I have a confession: I volunteer for the Lions Foundation Dog Guides. That’s how I met Bev.
Bev Crandell is the CEO of the Lions Foundation Dog Guides. Since 2003, Bev, her husband, two children and their mini poodle Emma have lived in Leaside. They love Leaside so much that when they wanted a bigger house, they moved down the street.
Through her skillset, including governance, marketing, fundraising and a deep commitment to the organization, Bev ensures roughly 185 Labrador retrievers and poodles are matched with disabled Canadians from across Canada every year.
These dogs change peoples’ lives in so many wonderful and remarkable ways by providing independence and security.
Bev graduated from the University of Guelph with a BComm degree. Her first job after university was in the hospitality industry. Then a job opportunity changed the trajectory of her career: The United Way in Barrie hired Bev as campaign director.
Since then, her career has been solely in the not-for-profit sector, including six years at Oxfam as manager, fundraising and marketing, and 13 years at Parkinson Canada as vice president integration and shared services.
It may seem an odd career move to go from Parkinson Canada to Dog Guides. But for Bev, it’s all about helping people. “I love dogs and I want to serve people,” she told me. “This job is the best of both worlds.”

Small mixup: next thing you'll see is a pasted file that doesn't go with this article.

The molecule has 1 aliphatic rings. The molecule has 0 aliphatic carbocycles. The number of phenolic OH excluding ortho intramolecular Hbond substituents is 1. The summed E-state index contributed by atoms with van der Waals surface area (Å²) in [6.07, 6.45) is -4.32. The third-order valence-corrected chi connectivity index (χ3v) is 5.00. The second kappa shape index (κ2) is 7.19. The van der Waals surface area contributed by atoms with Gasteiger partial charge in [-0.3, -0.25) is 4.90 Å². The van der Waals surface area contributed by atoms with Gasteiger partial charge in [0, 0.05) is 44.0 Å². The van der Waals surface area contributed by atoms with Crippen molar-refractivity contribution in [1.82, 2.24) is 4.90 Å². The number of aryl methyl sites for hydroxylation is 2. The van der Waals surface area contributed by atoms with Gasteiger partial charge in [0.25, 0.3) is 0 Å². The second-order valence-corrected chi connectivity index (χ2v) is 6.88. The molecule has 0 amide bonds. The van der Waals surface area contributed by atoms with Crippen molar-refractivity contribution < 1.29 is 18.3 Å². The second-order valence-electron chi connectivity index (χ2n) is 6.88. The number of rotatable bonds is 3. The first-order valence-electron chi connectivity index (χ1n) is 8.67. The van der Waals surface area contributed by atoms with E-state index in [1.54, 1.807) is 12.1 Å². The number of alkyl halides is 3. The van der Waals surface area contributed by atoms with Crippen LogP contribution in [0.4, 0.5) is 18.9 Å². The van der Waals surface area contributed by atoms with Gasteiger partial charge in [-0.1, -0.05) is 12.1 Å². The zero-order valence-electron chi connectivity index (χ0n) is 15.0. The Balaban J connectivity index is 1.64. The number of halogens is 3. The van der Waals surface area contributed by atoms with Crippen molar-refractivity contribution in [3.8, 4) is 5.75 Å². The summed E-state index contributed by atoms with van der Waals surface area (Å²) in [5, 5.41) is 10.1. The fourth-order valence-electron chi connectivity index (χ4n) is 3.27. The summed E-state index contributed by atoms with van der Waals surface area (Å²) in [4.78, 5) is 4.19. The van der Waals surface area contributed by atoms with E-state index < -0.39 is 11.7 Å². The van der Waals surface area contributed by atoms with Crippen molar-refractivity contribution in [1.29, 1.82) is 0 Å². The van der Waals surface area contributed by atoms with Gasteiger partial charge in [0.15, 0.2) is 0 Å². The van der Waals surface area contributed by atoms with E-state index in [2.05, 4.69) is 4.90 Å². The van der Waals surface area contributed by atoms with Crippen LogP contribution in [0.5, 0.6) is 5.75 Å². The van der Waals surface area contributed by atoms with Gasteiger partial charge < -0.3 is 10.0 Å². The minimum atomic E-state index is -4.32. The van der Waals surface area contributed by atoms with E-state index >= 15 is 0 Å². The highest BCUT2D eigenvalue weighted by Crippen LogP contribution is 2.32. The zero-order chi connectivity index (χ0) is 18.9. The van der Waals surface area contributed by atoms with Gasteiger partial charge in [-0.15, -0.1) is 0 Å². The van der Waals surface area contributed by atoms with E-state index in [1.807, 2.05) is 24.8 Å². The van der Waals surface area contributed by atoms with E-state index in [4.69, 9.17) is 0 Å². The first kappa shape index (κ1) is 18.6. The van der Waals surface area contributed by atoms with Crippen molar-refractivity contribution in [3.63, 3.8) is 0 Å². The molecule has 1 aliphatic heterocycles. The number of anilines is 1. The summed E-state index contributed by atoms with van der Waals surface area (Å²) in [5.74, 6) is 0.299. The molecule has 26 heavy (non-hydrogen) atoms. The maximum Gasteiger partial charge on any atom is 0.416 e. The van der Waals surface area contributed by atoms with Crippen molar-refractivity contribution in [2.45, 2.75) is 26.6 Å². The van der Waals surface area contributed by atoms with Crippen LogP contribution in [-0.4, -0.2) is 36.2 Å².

Bev joined Lions Foundation Dog Guides in December, 2019, just before COVID-19 changed everything for everybody at Dog Guides.
Her goals are many and varied for the organization. Foremost is enhancing client services by investing in infrastructure, technology, and raising the bar when it comes to breeding and matching dogs with those who need them most: disabled Canadians.
Bev and her staff are making a massive investment in Dog Guides with a brand new 85,000 sq. ft. state-of-the-art facility not far from the existing Oakville office.
Under her stewardship Dog Guides made some tough decisions because of COVID-19 that affected staff, volunteers, foster families and clients. Breeding stopped. Foster families were asked to keep their puppies for much longer than usual. People waiting for service dogs were gravely disappointed.
But there has been some good news, too! “We have been fortunate that we have not had to lay off any staff,” and slowly over the last few months some aspects of the program have restarted.
The breeding program just celebrated two new litters of pups with more coming! Dogs have been recalled to begin formal training and people have been matched with service canines.
Perhaps the biggest challenge of all is fundraising. Dog Guides, a charity, receives no government funding. The biggest annual fundraiser is the Pet Valu Virtual Walk for Dog Guides, with walks across Canada.
Raising and training each service dog cost $25,000. The fundraising goal for this year? $1.3 million.
Lions Foundation Dog Guides of Canada can certainly count on Bev Crandell to get the job done.
The Pet Valu Virtual Walk for Dog Guides is Sunday, May 30. For info: https://www.walkfordogguides.com.
This article was guest contributed by Andrea Villiers.